My apartment hunt has been temporarily put on hold, pending the end of my first intensive week of classes next week. This morning, however, I received a call from the friendly, non-English speaking broker at Wo Ai Wo Jia. He had two apartments to show me. I scheduled an appointment to meet him this afternoon.
After my frustrations while looking at apartments last week I put together a list of things that are important to me to have in an apartment. I wrote it down, then a fabulous translator friend typed it in Chinese. We printed it out and now I can show it to Chinese brokers so that they know what I want:
"I am looking for a 2 bedroom furnished apartment, preferably in a Chinese complex (not an international compound), in Dongzhimen, Dongsishitiao or Yonghegong, with a one-year lease.
The apartment should have:
24 hr hot water
heat included in the rent
a western toilet
an enclosed shower (shower cabinet) or a bathtub
natural light during the daytime
tile, parquet or wood floors (no wall to wall carpets)
elevator if above the third floor (24 hrs)
high speed internet access
An oven (for baking) would be nice but is not a requirement.
I am ready to move in immediately upon identifying an apartment and signing the lease but do not need to move until I find the right place.
I have Chinese and foreigner friends who speak and read both Chinese and English and can help me understand the contract before I sign it."
You may have laughed when you read the list. Some older homes here don't even have running water, so I want to make sure that a realtor knows that it's important to me, and that I want it 24 hours a day. The hot water in some places turns off after a certain hour, so again I decided to specify. Many apartments have bathrooms with 'open' showers, which means the shower head is just a spigot or a handheld showerhead mounted on a wall, with no tub or compartment to separate the 'shower' from the rest of the bathroom. It can be a nightmare to clean, and one that I saw had the showerhead pointed right at the toilet, with not enough room to stand up or turn around. No thank you. Some buildings with elevators turn them off after a certain hour. I don't want to ever have to make a decision to leave somewhere early, or to stay out until five or six in the morning, because of an elevator being turned off.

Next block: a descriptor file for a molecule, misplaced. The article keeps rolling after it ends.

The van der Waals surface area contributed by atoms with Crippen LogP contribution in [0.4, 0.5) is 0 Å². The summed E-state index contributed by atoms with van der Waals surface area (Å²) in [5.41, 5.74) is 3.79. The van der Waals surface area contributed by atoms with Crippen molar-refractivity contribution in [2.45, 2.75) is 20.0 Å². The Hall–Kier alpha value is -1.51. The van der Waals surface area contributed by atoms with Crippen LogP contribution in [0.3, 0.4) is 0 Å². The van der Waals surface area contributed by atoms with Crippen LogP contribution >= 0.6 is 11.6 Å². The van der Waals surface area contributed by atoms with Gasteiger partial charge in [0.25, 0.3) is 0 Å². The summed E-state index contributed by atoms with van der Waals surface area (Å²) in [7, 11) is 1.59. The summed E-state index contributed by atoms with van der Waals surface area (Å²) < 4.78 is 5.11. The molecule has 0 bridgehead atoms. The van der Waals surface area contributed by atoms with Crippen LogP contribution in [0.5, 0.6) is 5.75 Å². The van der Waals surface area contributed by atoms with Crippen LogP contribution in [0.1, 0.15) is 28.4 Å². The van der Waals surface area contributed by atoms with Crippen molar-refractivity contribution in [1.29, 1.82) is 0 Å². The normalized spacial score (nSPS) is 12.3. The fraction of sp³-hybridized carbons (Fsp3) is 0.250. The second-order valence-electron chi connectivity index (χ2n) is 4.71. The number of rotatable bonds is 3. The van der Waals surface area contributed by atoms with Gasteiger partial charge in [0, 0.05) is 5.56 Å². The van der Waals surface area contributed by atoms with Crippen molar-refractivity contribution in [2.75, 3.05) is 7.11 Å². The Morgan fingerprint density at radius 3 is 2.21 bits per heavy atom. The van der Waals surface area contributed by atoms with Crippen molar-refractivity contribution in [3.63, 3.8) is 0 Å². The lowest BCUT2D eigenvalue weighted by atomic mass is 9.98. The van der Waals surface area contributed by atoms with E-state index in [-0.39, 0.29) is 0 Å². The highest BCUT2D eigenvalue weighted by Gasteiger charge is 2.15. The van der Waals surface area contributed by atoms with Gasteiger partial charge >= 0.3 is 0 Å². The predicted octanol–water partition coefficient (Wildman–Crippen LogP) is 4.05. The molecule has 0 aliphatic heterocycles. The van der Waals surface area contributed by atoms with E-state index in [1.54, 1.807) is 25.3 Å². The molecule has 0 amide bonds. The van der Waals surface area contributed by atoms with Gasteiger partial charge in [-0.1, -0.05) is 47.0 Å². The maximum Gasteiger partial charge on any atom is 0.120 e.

High speed internet access is necessary because, well, because I want internet access at home and it can take months to have installed if an apartment does not already have it.
This afternoon the broker took me to two apartments. One had two bedrooms, two living rooms, a long enclosed porch and lots of great light. Unfortunately, the shower looked, um, 'nasty,' there were plastic grape vines and bunchs of grapes attached to the ceiling of one of the living rooms - a dusting nightmare, and the apartment required climbing seven flights of stairs. The second place had an elevator, two bedrooms and a view over a small hidden park with a lake from the master bedroom. The pitfalls were that the second bedroom and the living room both faced an unpleasant looking airshaft, there was very little light, the furniture was old and dark, and the layout made the place feel smaller than it was.
I explained to broker, in bad Chinese and with lots of hand gestures and laughter, that I like to have friends over but few would walk up seven flights, and that the other place felt very dark. Now he has my email address so he's going to take photos of places and send them to me. I also pulled out a calendar and explained that I'll be 'studying' all next week, from morning until night. We're going to resume apartment viewing after that.
It's an adventure, but I know I'll find a place I love if I'm patient and keep looking. If not, there's always the luxury foreigner ghettos.